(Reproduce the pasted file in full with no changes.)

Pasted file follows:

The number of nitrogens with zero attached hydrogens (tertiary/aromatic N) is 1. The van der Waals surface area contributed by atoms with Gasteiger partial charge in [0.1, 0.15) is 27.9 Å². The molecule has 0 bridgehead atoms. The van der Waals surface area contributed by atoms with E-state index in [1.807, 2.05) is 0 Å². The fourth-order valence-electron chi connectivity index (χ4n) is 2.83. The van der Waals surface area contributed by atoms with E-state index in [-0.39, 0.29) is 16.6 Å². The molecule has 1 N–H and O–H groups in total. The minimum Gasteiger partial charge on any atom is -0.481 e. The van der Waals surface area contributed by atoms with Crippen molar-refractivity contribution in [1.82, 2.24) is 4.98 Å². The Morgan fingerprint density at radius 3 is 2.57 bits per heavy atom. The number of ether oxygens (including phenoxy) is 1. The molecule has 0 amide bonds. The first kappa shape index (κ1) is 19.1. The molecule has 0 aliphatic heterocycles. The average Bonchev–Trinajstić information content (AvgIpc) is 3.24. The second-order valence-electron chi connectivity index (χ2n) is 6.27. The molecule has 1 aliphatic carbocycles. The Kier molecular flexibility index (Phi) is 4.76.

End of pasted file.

The number of nitrogens with zero attached hydrogens (tertiary/aromatic N) is 1. The van der Waals surface area contributed by atoms with Gasteiger partial charge in [0.1, 0.15) is 27.9 Å². The molecule has 0 bridgehead atoms. The van der Waals surface area contributed by atoms with E-state index in [1.807, 2.05) is 0 Å². The fourth-order valence-electron chi connectivity index (χ4n) is 2.83. The van der Waals surface area contributed by atoms with E-state index in [-0.39, 0.29) is 16.6 Å². The molecule has 1 N–H and O–H groups in total. The minimum Gasteiger partial charge on any atom is -0.481 e. The van der Waals surface area contributed by atoms with Crippen molar-refractivity contribution in [1.82, 2.24) is 4.98 Å². The Morgan fingerprint density at radius 3 is 2.57 bits per heavy atom. The number of ether oxygens (including phenoxy) is 1. The molecule has 0 amide bonds. The first kappa shape index (κ1) is 19.1. The molecule has 0 aliphatic heterocycles. The average Bonchev–Trinajstić information content (AvgIpc) is 3.24. The second-order valence-electron chi connectivity index (χ2n) is 6.27. The molecule has 1 aliphatic carbocycles. The Kier molecular flexibility index (Phi) is 4.76.